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Sudan’s Comprehensive Peace Agreement: Beyond the Crisis
Sudan’s Comprehensive Peace Agreement: Beyond the Crisis
Table of Contents
  1. Overview
Sudan’s Interest in South Sudanese Peace
Sudan’s Interest in South Sudanese Peace
Briefing 50 / Africa

Sudan’s Comprehensive Peace Agreement: Beyond the Crisis

On 11 October 2007, the Sudan People’s Liberation Movement (SPLM) announced it was suspending participation in the Government of National Unity because the National Congress Party (NCP) was not implementing key aspects of the 2005 Comprehensive Peace Agreement (CPA) that ended the generation-long, primarily North-South conflict.

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I. Overview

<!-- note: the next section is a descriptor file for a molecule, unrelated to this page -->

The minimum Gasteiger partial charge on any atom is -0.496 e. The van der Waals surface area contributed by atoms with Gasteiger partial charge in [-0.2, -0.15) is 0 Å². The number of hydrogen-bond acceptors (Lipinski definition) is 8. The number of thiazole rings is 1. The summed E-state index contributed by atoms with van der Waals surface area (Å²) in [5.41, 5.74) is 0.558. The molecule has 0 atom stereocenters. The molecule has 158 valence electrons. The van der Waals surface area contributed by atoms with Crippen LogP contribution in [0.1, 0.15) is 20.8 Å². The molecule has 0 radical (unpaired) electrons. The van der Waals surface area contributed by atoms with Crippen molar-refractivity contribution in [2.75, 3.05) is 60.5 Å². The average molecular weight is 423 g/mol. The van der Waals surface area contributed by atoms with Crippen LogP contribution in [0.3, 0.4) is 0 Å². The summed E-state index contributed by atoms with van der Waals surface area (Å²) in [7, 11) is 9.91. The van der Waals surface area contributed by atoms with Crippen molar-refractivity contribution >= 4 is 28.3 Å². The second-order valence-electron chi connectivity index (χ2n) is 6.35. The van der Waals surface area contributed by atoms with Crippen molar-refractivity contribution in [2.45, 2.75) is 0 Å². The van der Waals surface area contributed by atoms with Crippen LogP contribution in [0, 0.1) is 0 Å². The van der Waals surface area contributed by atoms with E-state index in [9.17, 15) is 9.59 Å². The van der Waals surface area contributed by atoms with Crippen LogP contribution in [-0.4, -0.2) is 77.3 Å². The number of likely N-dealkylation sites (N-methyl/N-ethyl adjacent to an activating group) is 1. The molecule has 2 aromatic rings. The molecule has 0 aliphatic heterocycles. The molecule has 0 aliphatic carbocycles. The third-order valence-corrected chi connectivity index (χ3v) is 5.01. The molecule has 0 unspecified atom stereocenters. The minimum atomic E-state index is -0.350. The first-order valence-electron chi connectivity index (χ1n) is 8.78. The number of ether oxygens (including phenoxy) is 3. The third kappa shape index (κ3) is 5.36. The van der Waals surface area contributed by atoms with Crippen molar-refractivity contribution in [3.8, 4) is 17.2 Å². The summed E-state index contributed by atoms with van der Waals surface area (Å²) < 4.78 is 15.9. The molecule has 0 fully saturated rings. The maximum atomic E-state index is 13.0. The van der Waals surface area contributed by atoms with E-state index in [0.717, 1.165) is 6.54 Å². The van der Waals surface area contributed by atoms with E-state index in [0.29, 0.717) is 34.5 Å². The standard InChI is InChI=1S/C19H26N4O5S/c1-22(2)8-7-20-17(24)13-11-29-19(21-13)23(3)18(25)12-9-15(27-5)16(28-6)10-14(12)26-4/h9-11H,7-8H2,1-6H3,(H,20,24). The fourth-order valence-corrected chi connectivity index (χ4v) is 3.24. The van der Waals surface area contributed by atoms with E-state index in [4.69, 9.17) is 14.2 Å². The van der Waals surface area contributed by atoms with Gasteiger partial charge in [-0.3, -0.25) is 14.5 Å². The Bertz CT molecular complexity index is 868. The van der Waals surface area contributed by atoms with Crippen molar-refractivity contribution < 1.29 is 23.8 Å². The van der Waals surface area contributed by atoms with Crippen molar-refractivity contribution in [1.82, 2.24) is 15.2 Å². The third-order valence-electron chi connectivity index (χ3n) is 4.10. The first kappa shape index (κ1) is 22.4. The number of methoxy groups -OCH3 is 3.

On 11 October 2007, the Sudan People’s Liberation Movement (SPLM) announced it was suspending participation in the Government of National Unity because the National Congress Party (NCP) was not implementing key aspects of the 2005 Comprehensive Peace Agreement (CPA) that ended the generation-long, primarily North-South conflict. After months of high-level meetings, military posturing and increasingly aggressive rhetoric, the parties agreed on a series of measures and drew back from the brink. The SPLM rejoined the government, which includes a reorganised cabinet, on 27 December. The immediate crisis has been defused, but underlying difficulties remain, and the risk of significant new fighting is growing in the Abyei area. Both parties must re-commit to full CPA implementation if peace is to hold, and the international community must re-engage robustly in support of the still shaky peace deal and recognise that CPA implementation would create the best environment for peace in Darfur and beyond.